Amanda Sunny, MPH,  Director, Exquisite Water, Inc. and Whitney Carr, Vice President of UNT FWOP Chapter and on the advisory board of Exquisite Water, Inc. recently returned from water testing in three villages in the State of Anambra, Nigeria. Two water treatment systems were also tested Rorus and Cascade Designs. They are going back to more testing in dry season and begin to implement an intervention in one village.  They have a fundraiser on crowdrise for their organization. Link to fundraiser:

Mexico – GuadalajaraColegio Union Mexico, affiliate of FWOP

In October twenty-eight students from Colegio Union Mexico (K- 12)  in Guadalajara arrived in Denton for a week at Camp Compass. Program included field trips in museums in Dallas and Fort Worth, a tour of zero net energy lab house at UNT, afternoon on organic dyeing of fabric, and an afternoon on recycling, waste water treatment, and methane gas for electricity at Denton Water-Recycling-Solid Waste complexes. Rotary and FWOP members had great dinner with these working class middle and high school students one evening while they were in town. We believe the students at CUM may start a solar cooperative at their school.

To see the visit to Bettye Myers Middle school in Denton, click here:!cum-visit/c1syt They visited class rooms and attended the soccer practice of a special program designed to reduce dropout rates from schools in Denton ISD. The program is entitled GOAL, it mixes soccer with mentoring and community service.

Ivory Coastivory Coast and UNT FWOP Teams

UNT FWOP and Ivory Coast FWOP hosted its first benefit dinner to support the establishment of two  solar lamp cooperatives in Ivory Coast in December.  One location is in the western mountain village and another will be in Abidjan, the Capital.


St Louis, MOAnthem USA Empowering the HomelessArbor Health Management

Anthem USA took over some six months ago Arbor Health for  veterans with mental  health and addiction challenges.  On Veteran’s Day they decided to look for homeless veterans and by weeks end two new veterans were moved into Arbor Health and take off the streets of St Louis.

Mexico – TepheuaTepehua's OB/GYN ClinicOB/Gyn Mobile Clinic

The Tepehua Centro in Chapala (operated by retirees and volunteers from barrio and region) is completing the OB/GYN clinic at the Centro soon  and they have a new van for their OB/GYN mobile clinic program that goes to other poor barrio near Chapala around Lake Chapala  area, southeast of Guadalajara. (

Costa Rica

UNT FWOP and FWOP leadership met with the Co-Directors of Sustainable Tourism (Dr. Dan Spears and Eliecer Vargas)  and the newly formed FWOP Graduate Student Chapter officers. We discussed their goals in Texas and in Costa Rica. We also began to explore if we may hold the 2017 Summit at university in Cartago, Costa Rica (Solutions for Environment and Development – CATIE – We will keep you posted.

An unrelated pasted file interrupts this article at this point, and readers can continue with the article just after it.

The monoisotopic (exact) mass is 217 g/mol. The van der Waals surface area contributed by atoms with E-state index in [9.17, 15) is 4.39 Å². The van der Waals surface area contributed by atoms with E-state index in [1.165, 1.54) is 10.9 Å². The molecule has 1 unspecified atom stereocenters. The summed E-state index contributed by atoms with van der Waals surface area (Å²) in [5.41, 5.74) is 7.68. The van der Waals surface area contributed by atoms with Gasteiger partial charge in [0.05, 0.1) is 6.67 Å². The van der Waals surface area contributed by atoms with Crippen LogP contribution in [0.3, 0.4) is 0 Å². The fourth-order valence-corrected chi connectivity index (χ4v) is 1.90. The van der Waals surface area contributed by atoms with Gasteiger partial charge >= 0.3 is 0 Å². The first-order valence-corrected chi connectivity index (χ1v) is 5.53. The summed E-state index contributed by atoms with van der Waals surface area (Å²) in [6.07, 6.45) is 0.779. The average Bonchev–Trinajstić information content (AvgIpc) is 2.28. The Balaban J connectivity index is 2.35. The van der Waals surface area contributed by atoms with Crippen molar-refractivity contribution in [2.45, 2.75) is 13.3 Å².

Ugandan FWOP MembersUganda

The newly formed Uganda FWOP chapter recently passed out some 40 solar lamps to senior citizens in western Uganda. FWOP will work with this Uganda FWOP Chapter and CHC Foundation Limited to establish a solar cooperative in the coming months. Ishmaels Kabanukye, Chair of  Uganda FWOP Chapter is initially strongly focused  on poverty among elders in Uganda .   In the 16th of October,  he was elected as Chairman of Uganda Association of Gerontology and Geriatric Association. See photo above. This will provide a good foundation for FWOP to expand its impact in Uganda.

More details on our partnerships on the next round!

-Miguel Juanez

Posted by Miguel Juanez On October - 10 - 2015 0 Comment

Professor Isidor Wallimann, a member of FWOP Board, along with his team is promoting a movement to grow food locally in Basel, Switzerland. Can this movement solve famine and food insecurity in our world?

According to the World Food Programme, a vast majority of the world’s hungry people live in developing countries, where 12.9 percent of the population is undernourished. As a result of data such as this, problem, most experts do not think so. However, movement leaders in Basel, Riple, OH and in Denton, TX see many positive outcomes of this focus on local production and have undertaken the task to show how it can be done. Over 5000 gardens are in Basel and managed by the city. Urban Agriculture Network –Basel, works with some 2000 gardens to promote a more collective approach in Basel.